General practitioners in France are planning another industrial action that will see doctors' offices closed as they call for better investment in community healthcare.
Published: 1 February 2023 10:13 CET
Primary care doctors in France announced plans to strike again in February, after walkouts in December and over the Christmas-New Year holidays in early January.
The strike will take place on Tuesday, February 14th, and it comes just a few weeks ahead of the end-of-February deadline where France’s social security apparatus, Assurance Maladie, must reach an agreement to a structure for fees for GPs for the next five years.
Hospital doctors in France are largely barred from striking, but community healthcare workers such as GPs are self-employed and therefore can walk out.
Their walk-out comes amid mass strike actions in February over the French government’s proposed pension reform. You can find updated information on pensions strikes HERE.
According to reporting by La Depeche, in the upcoming strike in February primary care doctors will also be walking out over a new fear – the possibility of compulsory ‘on-call’ hours.
Currently, French GPs take on-call hours on a voluntary basis. Obligatory on-call time for primary care doctors was scrapped in the early 2000s after GPs mobilised against the requirement.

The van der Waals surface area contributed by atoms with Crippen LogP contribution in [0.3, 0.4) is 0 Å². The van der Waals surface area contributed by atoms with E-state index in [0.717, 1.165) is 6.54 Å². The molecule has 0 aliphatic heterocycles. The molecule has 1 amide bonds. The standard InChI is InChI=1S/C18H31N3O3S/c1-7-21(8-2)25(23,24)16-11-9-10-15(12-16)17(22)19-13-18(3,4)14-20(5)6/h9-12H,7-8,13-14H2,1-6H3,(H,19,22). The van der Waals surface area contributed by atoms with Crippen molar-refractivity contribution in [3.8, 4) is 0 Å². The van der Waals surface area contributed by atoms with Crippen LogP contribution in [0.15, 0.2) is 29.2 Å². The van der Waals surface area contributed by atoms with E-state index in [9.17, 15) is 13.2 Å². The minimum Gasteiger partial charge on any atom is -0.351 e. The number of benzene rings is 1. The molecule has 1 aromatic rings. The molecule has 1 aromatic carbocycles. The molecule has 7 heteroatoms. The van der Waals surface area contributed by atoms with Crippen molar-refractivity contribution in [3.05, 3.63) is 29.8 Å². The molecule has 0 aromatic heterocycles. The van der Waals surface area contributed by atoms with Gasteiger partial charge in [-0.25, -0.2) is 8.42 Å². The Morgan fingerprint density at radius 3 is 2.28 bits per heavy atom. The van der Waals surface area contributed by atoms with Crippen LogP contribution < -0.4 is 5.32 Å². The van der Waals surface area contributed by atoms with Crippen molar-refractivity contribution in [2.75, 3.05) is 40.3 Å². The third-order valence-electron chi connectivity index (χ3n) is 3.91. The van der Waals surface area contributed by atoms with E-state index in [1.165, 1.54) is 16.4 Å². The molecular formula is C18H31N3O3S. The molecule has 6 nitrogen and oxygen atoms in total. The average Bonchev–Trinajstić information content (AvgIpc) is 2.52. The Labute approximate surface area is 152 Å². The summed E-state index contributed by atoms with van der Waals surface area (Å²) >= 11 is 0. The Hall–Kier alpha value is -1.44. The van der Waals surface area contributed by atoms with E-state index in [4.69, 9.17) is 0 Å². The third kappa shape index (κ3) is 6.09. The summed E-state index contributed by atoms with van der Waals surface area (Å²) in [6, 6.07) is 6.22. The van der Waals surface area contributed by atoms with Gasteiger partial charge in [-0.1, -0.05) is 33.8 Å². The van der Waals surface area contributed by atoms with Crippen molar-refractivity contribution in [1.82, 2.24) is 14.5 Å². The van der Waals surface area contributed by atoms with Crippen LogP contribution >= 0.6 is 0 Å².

However, representatives from the Hospital Federation have called for it to be reinstated in order to help relieve emergency services.
Additionally, GPs are calling for Saturday shifts to considered as part of their standard working week, in order to allow for a two-day weekend.
Striking primary care doctors are more broadly calling for actions by the government and Assurance Maladie to help make the field more appealing to younger physicians entering the profession, as the country faces more medical deserts, and for working conditions to be improved.
Those walking out hope to see administrative procedures to be simplified and for the basic consultation fee – typically capped to €25 – to be doubled to €50.
In France patients pay the doctor upfront for a visit, and then a portion of the fee is reimbursed by the government via the carte vitale health card.
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